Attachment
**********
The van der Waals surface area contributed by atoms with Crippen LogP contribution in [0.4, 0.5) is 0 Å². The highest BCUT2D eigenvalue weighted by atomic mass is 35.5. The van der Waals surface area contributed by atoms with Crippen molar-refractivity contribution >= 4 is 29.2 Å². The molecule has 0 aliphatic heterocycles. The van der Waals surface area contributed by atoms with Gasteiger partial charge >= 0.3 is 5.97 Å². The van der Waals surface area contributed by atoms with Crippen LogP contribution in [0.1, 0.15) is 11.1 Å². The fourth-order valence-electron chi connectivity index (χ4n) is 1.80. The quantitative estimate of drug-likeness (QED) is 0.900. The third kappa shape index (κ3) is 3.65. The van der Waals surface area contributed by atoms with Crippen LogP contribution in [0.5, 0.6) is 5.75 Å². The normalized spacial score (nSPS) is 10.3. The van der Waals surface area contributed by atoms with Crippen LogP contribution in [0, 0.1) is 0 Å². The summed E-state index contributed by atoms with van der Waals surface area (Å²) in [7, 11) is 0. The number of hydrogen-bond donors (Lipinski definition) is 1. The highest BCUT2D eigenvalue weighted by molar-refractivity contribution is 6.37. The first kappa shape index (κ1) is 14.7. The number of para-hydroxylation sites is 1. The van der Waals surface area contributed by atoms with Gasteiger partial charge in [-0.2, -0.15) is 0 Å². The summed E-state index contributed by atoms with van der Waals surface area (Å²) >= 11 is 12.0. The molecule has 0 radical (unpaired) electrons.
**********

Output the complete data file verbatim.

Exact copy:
The van der Waals surface area contributed by atoms with Crippen LogP contribution in [0.4, 0.5) is 0 Å². The highest BCUT2D eigenvalue weighted by atomic mass is 35.5. The van der Waals surface area contributed by atoms with Crippen molar-refractivity contribution >= 4 is 29.2 Å². The molecule has 0 aliphatic heterocycles. The van der Waals surface area contributed by atoms with Gasteiger partial charge >= 0.3 is 5.97 Å². The van der Waals surface area contributed by atoms with Crippen LogP contribution in [0.1, 0.15) is 11.1 Å². The fourth-order valence-electron chi connectivity index (χ4n) is 1.80. The quantitative estimate of drug-likeness (QED) is 0.900. The third kappa shape index (κ3) is 3.65. The van der Waals surface area contributed by atoms with Crippen LogP contribution in [0.5, 0.6) is 5.75 Å². The normalized spacial score (nSPS) is 10.3. The van der Waals surface area contributed by atoms with Crippen LogP contribution in [0, 0.1) is 0 Å². The summed E-state index contributed by atoms with van der Waals surface area (Å²) in [7, 11) is 0. The number of hydrogen-bond donors (Lipinski definition) is 1. The highest BCUT2D eigenvalue weighted by molar-refractivity contribution is 6.37. The first kappa shape index (κ1) is 14.7. The number of para-hydroxylation sites is 1. The van der Waals surface area contributed by atoms with Gasteiger partial charge in [-0.2, -0.15) is 0 Å². The summed E-state index contributed by atoms with van der Waals surface area (Å²) >= 11 is 12.0. The molecule has 0 radical (unpaired) electrons.